A New Malware Campaign Targets HR Departments as the Unemployment Rates Rise
The coronavirus pandemic has affected everyone, and this apparently includes the cybercriminals. For example, in March, Check Point registered a 30% reduction in the number of malware attacks compared to January. It's a pretty significant decrease, but when you think about it, you'll see that it's not surprising at all. Businesses throughout the world were forced to close because of the pandemic, and the cybercriminals had fewer targets to aim their attacks at.
Now, however, the world is slowly coming back to its everyday life, and the same goes for the hackers. According to Check Point, in May, there was a 16% jump in the number of cyberattacks compared to April.
COVID-19 has not gone away, though, and not surprisingly, the hackers' attacks still revolve around it. Yesterday, Check Point's researchers wrote about a recent malware campaign that takes advantage of one of the pandemic's worst side effects.
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Hackers mask malware as CVs
Unemployment rates throughout the world soared after the crisis began, and in places like the US, they reached unbelievable heights. As businesses reopen, they need to find workers, and they expect to see plenty of people looking for a job. This is exactly what the hackers are trying to take advantage of.
According to Check Point, the cybercriminals have set their sights on HR departments and are distributing malware by masking it as job seekers' CVs. As you might have guessed, the attack vector comes in the form of an email from a person who is reportedly looking for a job. The body of the message resembles a short cover letter, and as with all job applications, a CV is attached to the email. This is where the malware is hidden.
Malicious Excel documents and ISO archives distribute the Zloader malware
The emails US companies are receiving come with Excel files attached to them. Instead of a curriculum vitae, however, the user sees an empty spreadsheet when they open the file, and they're asked to "Enable Content" in order to view the document. If they do, the macro instructions download and install the malware. In the UK and Romania, the attachment is an ISO archive that extracts the final EXE payload.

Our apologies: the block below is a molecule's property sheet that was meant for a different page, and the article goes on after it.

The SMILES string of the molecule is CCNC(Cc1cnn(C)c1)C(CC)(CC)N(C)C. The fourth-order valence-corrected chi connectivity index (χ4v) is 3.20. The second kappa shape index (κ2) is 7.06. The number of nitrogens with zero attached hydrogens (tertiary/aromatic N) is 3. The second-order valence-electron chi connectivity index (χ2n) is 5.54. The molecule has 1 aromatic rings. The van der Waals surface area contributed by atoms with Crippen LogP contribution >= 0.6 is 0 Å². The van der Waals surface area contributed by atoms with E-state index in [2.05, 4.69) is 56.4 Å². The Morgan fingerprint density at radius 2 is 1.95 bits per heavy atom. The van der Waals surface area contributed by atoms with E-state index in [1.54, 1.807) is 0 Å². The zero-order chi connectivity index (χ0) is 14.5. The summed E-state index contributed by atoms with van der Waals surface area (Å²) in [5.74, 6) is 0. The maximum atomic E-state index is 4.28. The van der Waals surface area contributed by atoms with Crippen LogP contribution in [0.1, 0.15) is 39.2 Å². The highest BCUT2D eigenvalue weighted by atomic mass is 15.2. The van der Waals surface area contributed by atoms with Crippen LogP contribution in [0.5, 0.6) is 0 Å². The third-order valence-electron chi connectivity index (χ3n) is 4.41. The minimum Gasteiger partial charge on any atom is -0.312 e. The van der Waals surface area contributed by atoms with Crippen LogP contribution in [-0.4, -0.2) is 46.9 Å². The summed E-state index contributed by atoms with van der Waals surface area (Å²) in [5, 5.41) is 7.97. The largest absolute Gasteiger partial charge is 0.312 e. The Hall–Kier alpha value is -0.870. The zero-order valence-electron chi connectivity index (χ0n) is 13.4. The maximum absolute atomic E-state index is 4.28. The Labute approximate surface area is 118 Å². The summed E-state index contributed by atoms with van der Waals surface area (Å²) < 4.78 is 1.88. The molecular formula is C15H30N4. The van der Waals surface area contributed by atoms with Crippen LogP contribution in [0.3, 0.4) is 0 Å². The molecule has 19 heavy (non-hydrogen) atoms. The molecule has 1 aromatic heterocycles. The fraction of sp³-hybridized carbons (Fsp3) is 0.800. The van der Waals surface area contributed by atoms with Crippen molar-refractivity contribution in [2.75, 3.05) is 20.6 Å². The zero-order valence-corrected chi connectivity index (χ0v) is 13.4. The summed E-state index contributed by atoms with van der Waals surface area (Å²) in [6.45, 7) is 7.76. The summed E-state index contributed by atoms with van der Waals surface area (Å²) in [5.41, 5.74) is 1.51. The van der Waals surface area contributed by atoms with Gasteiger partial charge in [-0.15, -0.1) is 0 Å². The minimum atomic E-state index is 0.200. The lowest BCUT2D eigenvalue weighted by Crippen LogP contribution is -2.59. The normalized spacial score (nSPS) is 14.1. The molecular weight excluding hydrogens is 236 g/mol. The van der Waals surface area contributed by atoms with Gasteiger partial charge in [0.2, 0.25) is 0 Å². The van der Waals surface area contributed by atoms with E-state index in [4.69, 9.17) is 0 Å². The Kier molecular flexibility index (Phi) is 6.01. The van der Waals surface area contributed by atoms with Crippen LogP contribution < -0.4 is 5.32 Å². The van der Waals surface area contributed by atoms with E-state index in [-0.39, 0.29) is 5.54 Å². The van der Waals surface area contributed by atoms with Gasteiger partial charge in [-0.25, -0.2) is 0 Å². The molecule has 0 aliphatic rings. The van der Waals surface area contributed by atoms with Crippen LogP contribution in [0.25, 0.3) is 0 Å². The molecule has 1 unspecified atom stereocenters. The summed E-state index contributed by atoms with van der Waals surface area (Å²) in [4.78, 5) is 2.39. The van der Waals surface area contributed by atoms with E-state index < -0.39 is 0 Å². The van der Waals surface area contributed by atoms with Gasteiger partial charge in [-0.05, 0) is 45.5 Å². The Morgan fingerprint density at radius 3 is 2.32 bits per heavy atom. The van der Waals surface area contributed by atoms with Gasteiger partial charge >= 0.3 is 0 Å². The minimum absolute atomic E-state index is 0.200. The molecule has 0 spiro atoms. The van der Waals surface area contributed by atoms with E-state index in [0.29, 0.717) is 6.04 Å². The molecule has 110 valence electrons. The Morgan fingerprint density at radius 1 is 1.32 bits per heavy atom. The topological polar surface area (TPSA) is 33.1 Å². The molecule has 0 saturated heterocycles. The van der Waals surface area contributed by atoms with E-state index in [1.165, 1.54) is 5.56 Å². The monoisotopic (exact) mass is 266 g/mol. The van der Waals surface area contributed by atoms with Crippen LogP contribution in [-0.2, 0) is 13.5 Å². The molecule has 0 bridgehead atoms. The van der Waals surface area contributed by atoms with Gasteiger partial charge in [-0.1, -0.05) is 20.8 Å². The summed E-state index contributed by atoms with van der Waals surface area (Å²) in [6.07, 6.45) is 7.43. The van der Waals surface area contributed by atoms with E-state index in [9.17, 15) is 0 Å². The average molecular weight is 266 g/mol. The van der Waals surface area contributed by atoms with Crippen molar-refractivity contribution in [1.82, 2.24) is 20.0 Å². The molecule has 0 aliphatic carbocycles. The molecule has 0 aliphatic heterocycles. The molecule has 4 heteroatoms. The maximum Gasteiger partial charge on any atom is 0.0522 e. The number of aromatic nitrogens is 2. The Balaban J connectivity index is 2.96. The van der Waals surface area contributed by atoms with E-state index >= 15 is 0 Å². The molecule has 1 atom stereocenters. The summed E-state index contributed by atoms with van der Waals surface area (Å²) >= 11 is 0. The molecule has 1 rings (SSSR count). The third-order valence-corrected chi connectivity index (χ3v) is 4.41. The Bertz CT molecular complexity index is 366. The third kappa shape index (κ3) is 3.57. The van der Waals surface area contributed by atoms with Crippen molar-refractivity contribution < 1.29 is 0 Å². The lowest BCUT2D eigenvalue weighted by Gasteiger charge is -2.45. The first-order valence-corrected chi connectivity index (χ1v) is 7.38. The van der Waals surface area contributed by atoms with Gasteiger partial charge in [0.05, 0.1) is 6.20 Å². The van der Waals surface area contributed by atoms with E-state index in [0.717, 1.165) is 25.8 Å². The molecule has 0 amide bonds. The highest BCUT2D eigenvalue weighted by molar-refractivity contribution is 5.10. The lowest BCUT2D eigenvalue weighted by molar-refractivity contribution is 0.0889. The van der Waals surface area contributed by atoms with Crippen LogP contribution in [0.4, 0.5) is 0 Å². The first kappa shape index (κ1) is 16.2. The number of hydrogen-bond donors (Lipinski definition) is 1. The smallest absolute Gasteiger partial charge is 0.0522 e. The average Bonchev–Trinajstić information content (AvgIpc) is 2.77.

The payload in question is the Zloader banking trojan. The malware has been around for years now, it's based on the infamous Zeus, and it's specializing in stealing passwords for bank accounts and financial institutions.
Can you spot the scam?
There are a few tell-tale signs of a phishing scam. CVs usually come as Word rather than Excel files, and seeing them in an archived format is even more unusual. The unsolicited communication itself should set off some alarm bells, and if the company hasn't announced any open positions, employees should be suspicious of any job applications that appear in their inboxes.
All that being said, the campaign is well-engineered, and it could catch more than a few people out. HR specialists handle CVs on a daily basis, and given the massive unemployment rates, the number of files that hit their inbox right now is probably huge, which means that the increased workload could result in costly mistakes.
In the end, whether or not the employees fall for the scam depends on how well they're educated and how aware they are of the danger. Because their work involves opening large numbers of documents every day, HR specialists are particularly vulnerable to such attacks, and companies should probably pay a bit more attention to their training.